Younger Age Predicts NSCLC Targetable Genetic Alterations, Survival

Younger patients are more likely to have targetable genetic alterations than their older counterparts

medwireNews: Non-small-cell lung cancer (NSCLC) in young patients is characterised by a high rate of potentially targetable genetic mutations and poor overall survival (OS), suggests research published in JAMA Oncology.

“These findings underscore the need for comprehensive genomic testing in young patients with NSCLC given their unique genomics and disease biology”, say Geoffrey Oxnard, from Dana-Farber Cancer Institute in Boston, Massachusetts, USA, and co-authors.

They recommend that “exhaustive genotyping” should be used where possible on younger NSCLC patients to detect both currently targetable mutations and potential rare drivers that could be targetable in the future.

The team analysed 2237 NSCLC patients genotyped at their institution between 2002 and 2014, the majority (63%) of whom had stage IIIB or IV disease. In all, 87% were diagnosed with adenocarcinoma, 12% had NSCLC not otherwise specified and 1% had squamous disease.

The median age of the group was 62 years, with 4% diagnosed before the age of 40 years, 11% aged 40–49 years and 27% aged 50–59 years. A further 31% and 27% of patients were aged 60–69 and at least 70 years at diagnosis, respectively.

Younger age was significantly associated with being female, having never smoked and presentation with stage IV tumours, the researchers observe.

Overall, 32% of patients carried one of six targetable genotypes associated with NSCLC.

Younger age was a significant predictor of the presence of an ALKrearrangement after adjusting for smoking status, gender and Asian race, while KRAS and BRAFV600E mutations were significantly more common with older age.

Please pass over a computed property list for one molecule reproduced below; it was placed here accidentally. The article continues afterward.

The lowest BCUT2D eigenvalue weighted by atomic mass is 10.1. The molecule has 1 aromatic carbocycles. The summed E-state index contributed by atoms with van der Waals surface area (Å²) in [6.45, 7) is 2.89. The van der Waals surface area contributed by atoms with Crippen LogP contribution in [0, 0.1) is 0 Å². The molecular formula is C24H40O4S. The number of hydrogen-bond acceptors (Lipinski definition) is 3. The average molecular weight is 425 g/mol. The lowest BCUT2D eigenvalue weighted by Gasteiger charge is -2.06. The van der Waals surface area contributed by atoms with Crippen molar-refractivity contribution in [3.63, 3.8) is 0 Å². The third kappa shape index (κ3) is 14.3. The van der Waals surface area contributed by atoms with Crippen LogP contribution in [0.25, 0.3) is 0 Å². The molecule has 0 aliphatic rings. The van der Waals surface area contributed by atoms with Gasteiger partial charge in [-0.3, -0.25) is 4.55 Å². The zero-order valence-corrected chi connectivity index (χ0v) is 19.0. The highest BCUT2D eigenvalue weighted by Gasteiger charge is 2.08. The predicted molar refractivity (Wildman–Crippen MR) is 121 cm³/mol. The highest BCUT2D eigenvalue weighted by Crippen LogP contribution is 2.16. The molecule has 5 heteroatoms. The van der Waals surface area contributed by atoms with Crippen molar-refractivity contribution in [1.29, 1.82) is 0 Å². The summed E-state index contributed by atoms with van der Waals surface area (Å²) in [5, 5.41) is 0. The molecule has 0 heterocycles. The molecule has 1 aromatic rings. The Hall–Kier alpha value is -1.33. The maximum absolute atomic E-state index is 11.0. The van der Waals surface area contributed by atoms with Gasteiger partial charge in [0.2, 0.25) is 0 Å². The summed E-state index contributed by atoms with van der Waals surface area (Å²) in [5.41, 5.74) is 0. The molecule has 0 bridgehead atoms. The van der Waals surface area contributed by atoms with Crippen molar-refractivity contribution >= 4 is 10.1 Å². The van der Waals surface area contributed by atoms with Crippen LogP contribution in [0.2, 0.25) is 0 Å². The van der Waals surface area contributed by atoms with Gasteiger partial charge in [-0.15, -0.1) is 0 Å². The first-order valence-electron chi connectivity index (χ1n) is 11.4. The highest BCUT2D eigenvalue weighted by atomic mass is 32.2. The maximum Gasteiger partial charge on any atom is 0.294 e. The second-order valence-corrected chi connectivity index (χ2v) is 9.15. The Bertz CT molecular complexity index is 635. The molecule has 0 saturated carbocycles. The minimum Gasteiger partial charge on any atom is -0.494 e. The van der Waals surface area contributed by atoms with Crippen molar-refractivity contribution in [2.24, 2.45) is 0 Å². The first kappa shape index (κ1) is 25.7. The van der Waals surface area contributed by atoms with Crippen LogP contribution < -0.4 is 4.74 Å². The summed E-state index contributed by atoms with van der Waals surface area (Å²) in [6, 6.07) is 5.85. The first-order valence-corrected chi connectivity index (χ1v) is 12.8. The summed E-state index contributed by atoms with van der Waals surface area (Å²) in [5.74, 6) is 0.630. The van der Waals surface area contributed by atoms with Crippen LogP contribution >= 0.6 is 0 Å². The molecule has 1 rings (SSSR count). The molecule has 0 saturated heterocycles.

Indeed, further analysis showed that 78% of 160 patients aged less than 50 years carried a targetable genomic alteration compared with 49% of the 547 older patients, a 59% increased risk.

Patient survival was also significantly associated with age, with the lowest median OS found in patients aged less than 40 years and those aged over 70 years, at 18.2 and 13.6 months, respectively.

Subset analysis confirmed this age–OS relationship in the patients with targetable mutations whereas age was not predictive of OS in patients without such a genetic marker.

And the researchers confirmed that the youngest and oldest patients had the poorest survival after taking into consideration a raft of prognostic factors including age, gender, histology, targetable alterations, use of targeted therapy, and the presence of metastatic disease at diagnosis or brain metastases.

Patients with a targetable mutation had significantly better survival than those without in this analysis, but only if they were treated with a targeted therapy, the researchers add.

In an accompanying editor’s note, Howard West agrees the unfavourable survival of the youngest patients in the study suggests “that the clinical behaviors of cancers in young patients is particularly aggressive”.

He questions whether there may be referral bias to the centre of excellence, “most certainly creating a skewed study population that is not necessarily generalizable to the broader lung cancer population”.

Nevertheless, the editor concludes that the “work provides an invaluable early step toward identifying the youngest patients with lung cancer as a subgroup that deserves more study and special consideration as a distinct clinical demographic most likely to benefit from a more extensive search for targetable driver mutations.”


Sacher AG, Dahlberg SE, Heng J, et al. Association between younger age and targetable genomic alterations and prognosis in non-small-cell lung cancer. JAMA Oncol 2015; Advance online publication 17 December.doi:10.1001/jamaoncol.2015.4482

West H(J). Young patients with lung cancer – an understudied population.JAMA Oncol 2015; Advance online publication 17 December.doi:10.1001/jamaoncol.2015.4479

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